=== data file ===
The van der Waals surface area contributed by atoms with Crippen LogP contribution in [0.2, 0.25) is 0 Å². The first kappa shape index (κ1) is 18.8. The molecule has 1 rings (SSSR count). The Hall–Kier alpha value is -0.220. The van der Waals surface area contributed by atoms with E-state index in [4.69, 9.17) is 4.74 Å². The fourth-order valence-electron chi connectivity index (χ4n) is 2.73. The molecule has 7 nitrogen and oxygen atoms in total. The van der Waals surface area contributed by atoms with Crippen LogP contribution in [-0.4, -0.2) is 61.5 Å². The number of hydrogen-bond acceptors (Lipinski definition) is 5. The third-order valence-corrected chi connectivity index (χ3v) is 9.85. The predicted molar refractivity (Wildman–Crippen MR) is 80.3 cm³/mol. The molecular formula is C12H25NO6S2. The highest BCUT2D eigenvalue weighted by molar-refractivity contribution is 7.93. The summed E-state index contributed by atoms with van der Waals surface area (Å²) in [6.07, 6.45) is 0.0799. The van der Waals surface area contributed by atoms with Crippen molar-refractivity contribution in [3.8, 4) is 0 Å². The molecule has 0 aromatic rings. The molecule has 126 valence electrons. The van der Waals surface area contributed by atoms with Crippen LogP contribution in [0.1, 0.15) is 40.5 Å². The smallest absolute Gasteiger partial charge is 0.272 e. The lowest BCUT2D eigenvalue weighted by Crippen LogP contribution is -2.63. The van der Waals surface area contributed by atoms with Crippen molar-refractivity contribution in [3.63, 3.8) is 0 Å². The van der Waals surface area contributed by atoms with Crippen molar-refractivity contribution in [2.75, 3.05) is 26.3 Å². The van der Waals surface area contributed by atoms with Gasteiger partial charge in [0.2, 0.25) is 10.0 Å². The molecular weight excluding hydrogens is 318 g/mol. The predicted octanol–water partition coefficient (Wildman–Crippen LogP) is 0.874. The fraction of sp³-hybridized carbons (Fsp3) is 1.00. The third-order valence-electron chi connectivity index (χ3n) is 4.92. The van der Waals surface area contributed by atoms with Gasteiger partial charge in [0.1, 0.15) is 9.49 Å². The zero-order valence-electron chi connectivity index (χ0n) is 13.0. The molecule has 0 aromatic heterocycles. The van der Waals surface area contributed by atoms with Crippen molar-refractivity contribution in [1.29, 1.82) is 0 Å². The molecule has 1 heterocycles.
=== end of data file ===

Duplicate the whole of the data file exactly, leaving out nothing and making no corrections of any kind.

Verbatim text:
The van der Waals surface area contributed by atoms with Crippen LogP contribution in [0.2, 0.25) is 0 Å². The first kappa shape index (κ1) is 18.8. The molecule has 1 rings (SSSR count). The Hall–Kier alpha value is -0.220. The van der Waals surface area contributed by atoms with E-state index in [4.69, 9.17) is 4.74 Å². The fourth-order valence-electron chi connectivity index (χ4n) is 2.73. The molecule has 7 nitrogen and oxygen atoms in total. The van der Waals surface area contributed by atoms with Crippen LogP contribution in [-0.4, -0.2) is 61.5 Å². The number of hydrogen-bond acceptors (Lipinski definition) is 5. The third-order valence-corrected chi connectivity index (χ3v) is 9.85. The predicted molar refractivity (Wildman–Crippen MR) is 80.3 cm³/mol. The molecular formula is C12H25NO6S2. The highest BCUT2D eigenvalue weighted by molar-refractivity contribution is 7.93. The summed E-state index contributed by atoms with van der Waals surface area (Å²) in [6.07, 6.45) is 0.0799. The van der Waals surface area contributed by atoms with Crippen molar-refractivity contribution in [3.8, 4) is 0 Å². The molecule has 0 aromatic rings. The molecule has 126 valence electrons. The van der Waals surface area contributed by atoms with Crippen LogP contribution in [0.1, 0.15) is 40.5 Å². The smallest absolute Gasteiger partial charge is 0.272 e. The lowest BCUT2D eigenvalue weighted by Crippen LogP contribution is -2.63. The van der Waals surface area contributed by atoms with Crippen molar-refractivity contribution in [3.63, 3.8) is 0 Å². The van der Waals surface area contributed by atoms with Crippen molar-refractivity contribution in [2.75, 3.05) is 26.3 Å². The van der Waals surface area contributed by atoms with Gasteiger partial charge in [0.2, 0.25) is 10.0 Å². The molecular weight excluding hydrogens is 318 g/mol. The predicted octanol–water partition coefficient (Wildman–Crippen LogP) is 0.874. The fraction of sp³-hybridized carbons (Fsp3) is 1.00. The third-order valence-electron chi connectivity index (χ3n) is 4.92. The van der Waals surface area contributed by atoms with Gasteiger partial charge in [0.1, 0.15) is 9.49 Å². The zero-order valence-electron chi connectivity index (χ0n) is 13.0. The molecule has 0 aromatic heterocycles. The van der Waals surface area contributed by atoms with Crippen molar-refractivity contribution in [1.29, 1.82) is 0 Å². The molecule has 1 heterocycles.